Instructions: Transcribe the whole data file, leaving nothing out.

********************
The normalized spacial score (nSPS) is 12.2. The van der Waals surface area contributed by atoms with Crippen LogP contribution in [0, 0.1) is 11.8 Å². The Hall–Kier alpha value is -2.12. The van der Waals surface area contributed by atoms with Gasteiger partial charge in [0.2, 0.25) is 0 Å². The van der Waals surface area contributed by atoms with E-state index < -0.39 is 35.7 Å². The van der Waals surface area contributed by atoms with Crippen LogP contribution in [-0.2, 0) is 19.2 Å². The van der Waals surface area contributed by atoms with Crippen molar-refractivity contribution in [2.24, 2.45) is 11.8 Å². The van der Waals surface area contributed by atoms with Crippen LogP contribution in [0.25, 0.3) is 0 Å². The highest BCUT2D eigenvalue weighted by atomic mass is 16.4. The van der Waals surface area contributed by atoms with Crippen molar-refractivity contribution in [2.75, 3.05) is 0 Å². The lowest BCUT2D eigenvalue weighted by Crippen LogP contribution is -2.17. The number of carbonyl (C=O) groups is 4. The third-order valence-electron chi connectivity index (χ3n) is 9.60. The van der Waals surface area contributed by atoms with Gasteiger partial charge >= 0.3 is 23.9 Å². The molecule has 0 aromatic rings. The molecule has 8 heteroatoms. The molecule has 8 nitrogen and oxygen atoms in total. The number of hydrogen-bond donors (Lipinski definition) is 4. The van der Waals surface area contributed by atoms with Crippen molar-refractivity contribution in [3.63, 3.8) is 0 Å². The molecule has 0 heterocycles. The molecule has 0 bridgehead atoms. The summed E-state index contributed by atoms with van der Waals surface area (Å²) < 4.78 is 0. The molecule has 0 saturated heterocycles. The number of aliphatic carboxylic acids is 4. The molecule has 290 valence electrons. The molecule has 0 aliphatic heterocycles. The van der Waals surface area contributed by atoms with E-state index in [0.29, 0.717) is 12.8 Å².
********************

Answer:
The normalized spacial score (nSPS) is 12.2. The van der Waals surface area contributed by atoms with Crippen LogP contribution in [0, 0.1) is 11.8 Å². The Hall–Kier alpha value is -2.12. The van der Waals surface area contributed by atoms with Gasteiger partial charge in [0.2, 0.25) is 0 Å². The van der Waals surface area contributed by atoms with E-state index < -0.39 is 35.7 Å². The van der Waals surface area contributed by atoms with Crippen LogP contribution in [-0.2, 0) is 19.2 Å². The van der Waals surface area contributed by atoms with Crippen molar-refractivity contribution in [2.24, 2.45) is 11.8 Å². The van der Waals surface area contributed by atoms with Crippen LogP contribution in [0.25, 0.3) is 0 Å². The highest BCUT2D eigenvalue weighted by atomic mass is 16.4. The van der Waals surface area contributed by atoms with Crippen molar-refractivity contribution in [2.75, 3.05) is 0 Å². The lowest BCUT2D eigenvalue weighted by Crippen LogP contribution is -2.17. The number of carbonyl (C=O) groups is 4. The third-order valence-electron chi connectivity index (χ3n) is 9.60. The van der Waals surface area contributed by atoms with Gasteiger partial charge >= 0.3 is 23.9 Å². The molecule has 0 aromatic rings. The molecule has 8 heteroatoms. The molecule has 8 nitrogen and oxygen atoms in total. The number of hydrogen-bond donors (Lipinski definition) is 4. The van der Waals surface area contributed by atoms with Crippen molar-refractivity contribution in [3.63, 3.8) is 0 Å². The molecule has 0 heterocycles. The molecule has 0 bridgehead atoms. The summed E-state index contributed by atoms with van der Waals surface area (Å²) < 4.78 is 0. The molecule has 0 saturated heterocycles. The number of aliphatic carboxylic acids is 4. The molecule has 290 valence electrons. The molecule has 0 aliphatic heterocycles. The van der Waals surface area contributed by atoms with E-state index in [0.29, 0.717) is 12.8 Å².